Newcomer Elizabeth Bradley Antiques from Milwaukee, Wisc. had outstanding English Staffordshire ceramics. She was pleased with the interest in Hinsdale and sold a pair of Staffordshire cows during the preview evening. A very rare piece was a Staffordshire red and white spaniel covered tobacco jar dating circa 1850 that was tagged $1,850.
New to the show this year was Wellesley House, Ltd. from Lake Forest, Ill. Sterling silver was selling very well at this exhibit including tons of napkin rings, card cases, salad servers, an epergne and a cakestand. Two pairs of brass candlesticks went to new homes, and there was serious interest in an important pair of sconces. Numerous antiquers were pleased to see this new dealer added to the Hinsdale show.
From Lebanon, Conn. Robert Burrows was also making a first appearance in Hinsdale. He said “there was a great turnout and unusual active preview buying.” A secretary sold along with two tables before the conclusion of the first evening.
Whitehall at the Villa from Chapel Hill, N.C. started the show selling a lot of smalls including some jewelry and an important pair of Nineteenth Century delft faience vases made into lamps. They had a wonderful mix of furniture and accessories that always sell well in Hinsdale.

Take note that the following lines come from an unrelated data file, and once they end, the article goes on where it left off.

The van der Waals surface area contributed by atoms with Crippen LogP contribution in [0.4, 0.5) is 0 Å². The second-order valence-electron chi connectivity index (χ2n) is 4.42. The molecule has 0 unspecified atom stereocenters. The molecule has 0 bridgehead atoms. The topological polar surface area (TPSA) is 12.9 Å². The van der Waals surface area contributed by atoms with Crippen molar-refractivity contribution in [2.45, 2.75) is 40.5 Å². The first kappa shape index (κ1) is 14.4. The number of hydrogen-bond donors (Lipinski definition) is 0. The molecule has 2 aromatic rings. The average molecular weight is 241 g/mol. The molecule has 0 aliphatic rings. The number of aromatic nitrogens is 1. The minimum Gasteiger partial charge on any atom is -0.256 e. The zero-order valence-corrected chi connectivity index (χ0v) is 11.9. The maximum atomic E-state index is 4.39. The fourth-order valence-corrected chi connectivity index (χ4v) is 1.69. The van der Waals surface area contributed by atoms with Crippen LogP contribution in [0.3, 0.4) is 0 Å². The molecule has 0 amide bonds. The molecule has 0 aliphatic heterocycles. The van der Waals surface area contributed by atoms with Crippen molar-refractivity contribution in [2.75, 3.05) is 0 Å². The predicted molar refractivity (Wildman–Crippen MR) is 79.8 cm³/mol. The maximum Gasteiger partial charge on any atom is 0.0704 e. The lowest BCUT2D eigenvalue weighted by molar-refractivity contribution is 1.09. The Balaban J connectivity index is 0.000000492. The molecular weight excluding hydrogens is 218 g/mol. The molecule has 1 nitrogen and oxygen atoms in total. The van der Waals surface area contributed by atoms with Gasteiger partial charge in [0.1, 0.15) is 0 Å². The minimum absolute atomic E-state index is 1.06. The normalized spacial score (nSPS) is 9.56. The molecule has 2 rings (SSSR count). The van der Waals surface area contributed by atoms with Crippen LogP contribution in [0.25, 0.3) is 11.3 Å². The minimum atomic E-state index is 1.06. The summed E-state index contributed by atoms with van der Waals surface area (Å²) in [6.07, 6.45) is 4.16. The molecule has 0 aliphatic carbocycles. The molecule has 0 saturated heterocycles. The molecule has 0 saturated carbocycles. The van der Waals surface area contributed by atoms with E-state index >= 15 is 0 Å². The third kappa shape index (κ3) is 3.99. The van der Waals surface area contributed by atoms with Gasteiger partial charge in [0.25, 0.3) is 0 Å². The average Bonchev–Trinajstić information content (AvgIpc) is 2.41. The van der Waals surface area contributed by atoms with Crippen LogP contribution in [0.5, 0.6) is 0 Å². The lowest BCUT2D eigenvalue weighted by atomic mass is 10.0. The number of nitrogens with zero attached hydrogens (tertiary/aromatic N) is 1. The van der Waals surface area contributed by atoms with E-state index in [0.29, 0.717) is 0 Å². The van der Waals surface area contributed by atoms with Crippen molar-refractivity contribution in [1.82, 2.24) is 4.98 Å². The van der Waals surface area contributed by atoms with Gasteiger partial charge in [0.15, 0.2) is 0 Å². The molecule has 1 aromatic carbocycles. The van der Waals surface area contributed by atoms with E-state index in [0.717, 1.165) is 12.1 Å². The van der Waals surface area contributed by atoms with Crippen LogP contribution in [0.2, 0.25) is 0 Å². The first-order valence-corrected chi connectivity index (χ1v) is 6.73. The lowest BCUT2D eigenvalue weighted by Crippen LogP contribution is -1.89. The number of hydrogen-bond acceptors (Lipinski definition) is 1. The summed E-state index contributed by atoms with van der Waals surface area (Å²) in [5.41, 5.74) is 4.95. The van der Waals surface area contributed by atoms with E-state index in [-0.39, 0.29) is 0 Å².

Lyons Ltd. Antique Prints from Menlo Park, Calif. felt “the show was very up beat this year. The committee really turned the show around with its focus on antiques. The designer tours were well attended, and there was real activity on the floor.” Lyons sold first edition children’s prints, botanicals, early views of Chicago and some architectural drawings to both new and old customers.
French paintings from the Brittany region have been added to the exhibit of Solomon Suchard Antiques from Shaker Heights, Ohio. Blake and Monica Kemper were selling lots of French faience, especially Quimper. Numerous collectors were seen walking out of the show with their distinctive shopping bags.